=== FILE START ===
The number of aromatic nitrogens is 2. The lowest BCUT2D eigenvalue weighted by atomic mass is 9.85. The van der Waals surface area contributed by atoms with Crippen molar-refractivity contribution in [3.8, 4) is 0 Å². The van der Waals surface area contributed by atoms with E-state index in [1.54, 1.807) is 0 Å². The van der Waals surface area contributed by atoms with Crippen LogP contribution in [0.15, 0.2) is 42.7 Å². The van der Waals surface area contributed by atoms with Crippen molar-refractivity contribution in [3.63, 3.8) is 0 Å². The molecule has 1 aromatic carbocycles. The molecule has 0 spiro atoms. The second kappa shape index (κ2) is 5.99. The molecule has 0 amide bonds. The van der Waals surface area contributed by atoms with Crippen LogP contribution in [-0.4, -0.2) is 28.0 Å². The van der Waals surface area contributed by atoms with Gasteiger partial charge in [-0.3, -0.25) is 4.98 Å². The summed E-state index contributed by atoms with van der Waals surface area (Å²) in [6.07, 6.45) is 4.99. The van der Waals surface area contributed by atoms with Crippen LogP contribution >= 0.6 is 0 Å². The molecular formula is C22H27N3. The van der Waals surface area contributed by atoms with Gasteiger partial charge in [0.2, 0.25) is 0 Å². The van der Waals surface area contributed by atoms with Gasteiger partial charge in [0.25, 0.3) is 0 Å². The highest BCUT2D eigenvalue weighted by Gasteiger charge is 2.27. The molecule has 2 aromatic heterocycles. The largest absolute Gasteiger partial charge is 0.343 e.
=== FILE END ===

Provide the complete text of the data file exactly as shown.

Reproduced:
The number of aromatic nitrogens is 2. The lowest BCUT2D eigenvalue weighted by atomic mass is 9.85. The van der Waals surface area contributed by atoms with Crippen molar-refractivity contribution in [3.8, 4) is 0 Å². The van der Waals surface area contributed by atoms with E-state index in [1.54, 1.807) is 0 Å². The van der Waals surface area contributed by atoms with Crippen LogP contribution in [0.15, 0.2) is 42.7 Å². The van der Waals surface area contributed by atoms with Crippen molar-refractivity contribution in [3.63, 3.8) is 0 Å². The molecule has 1 aromatic carbocycles. The molecule has 0 spiro atoms. The second kappa shape index (κ2) is 5.99. The molecule has 0 amide bonds. The van der Waals surface area contributed by atoms with Crippen LogP contribution in [-0.4, -0.2) is 28.0 Å². The van der Waals surface area contributed by atoms with Gasteiger partial charge in [-0.3, -0.25) is 4.98 Å². The summed E-state index contributed by atoms with van der Waals surface area (Å²) in [6.07, 6.45) is 4.99. The van der Waals surface area contributed by atoms with Crippen LogP contribution >= 0.6 is 0 Å². The molecular formula is C22H27N3. The van der Waals surface area contributed by atoms with Gasteiger partial charge in [0.2, 0.25) is 0 Å². The van der Waals surface area contributed by atoms with Gasteiger partial charge in [0.25, 0.3) is 0 Å². The highest BCUT2D eigenvalue weighted by Gasteiger charge is 2.27. The molecule has 2 aromatic heterocycles. The largest absolute Gasteiger partial charge is 0.343 e.